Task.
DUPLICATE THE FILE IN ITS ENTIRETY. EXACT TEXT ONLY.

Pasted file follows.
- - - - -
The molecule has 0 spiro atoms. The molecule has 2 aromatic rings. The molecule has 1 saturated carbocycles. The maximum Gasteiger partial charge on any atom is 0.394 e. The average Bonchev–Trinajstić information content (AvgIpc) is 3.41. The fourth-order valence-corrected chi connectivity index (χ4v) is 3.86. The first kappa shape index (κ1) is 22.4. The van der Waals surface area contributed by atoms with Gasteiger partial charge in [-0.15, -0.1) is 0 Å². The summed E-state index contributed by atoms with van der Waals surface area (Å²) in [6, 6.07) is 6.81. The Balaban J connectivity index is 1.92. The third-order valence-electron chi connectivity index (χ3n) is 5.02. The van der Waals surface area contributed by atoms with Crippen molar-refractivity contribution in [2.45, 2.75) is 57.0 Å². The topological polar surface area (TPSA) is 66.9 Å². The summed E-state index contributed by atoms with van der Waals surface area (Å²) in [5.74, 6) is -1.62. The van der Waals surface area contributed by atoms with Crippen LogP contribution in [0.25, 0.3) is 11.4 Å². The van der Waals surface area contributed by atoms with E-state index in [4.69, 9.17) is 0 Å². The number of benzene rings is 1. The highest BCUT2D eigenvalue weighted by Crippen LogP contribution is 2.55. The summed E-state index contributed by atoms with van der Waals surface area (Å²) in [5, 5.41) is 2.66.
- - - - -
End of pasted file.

The molecule has 0 spiro atoms. The molecule has 2 aromatic rings. The molecule has 1 saturated carbocycles. The maximum Gasteiger partial charge on any atom is 0.394 e. The average Bonchev–Trinajstić information content (AvgIpc) is 3.41. The fourth-order valence-corrected chi connectivity index (χ4v) is 3.86. The first kappa shape index (κ1) is 22.4. The van der Waals surface area contributed by atoms with Gasteiger partial charge in [-0.15, -0.1) is 0 Å². The summed E-state index contributed by atoms with van der Waals surface area (Å²) in [6, 6.07) is 6.81. The Balaban J connectivity index is 1.92. The third-order valence-electron chi connectivity index (χ3n) is 5.02. The van der Waals surface area contributed by atoms with Crippen molar-refractivity contribution in [2.45, 2.75) is 57.0 Å². The topological polar surface area (TPSA) is 66.9 Å². The summed E-state index contributed by atoms with van der Waals surface area (Å²) in [5.74, 6) is -1.62. The van der Waals surface area contributed by atoms with Crippen LogP contribution in [0.25, 0.3) is 11.4 Å². The van der Waals surface area contributed by atoms with E-state index in [4.69, 9.17) is 0 Å². The number of benzene rings is 1. The highest BCUT2D eigenvalue weighted by Crippen LogP contribution is 2.55. The summed E-state index contributed by atoms with van der Waals surface area (Å²) in [5, 5.41) is 2.66.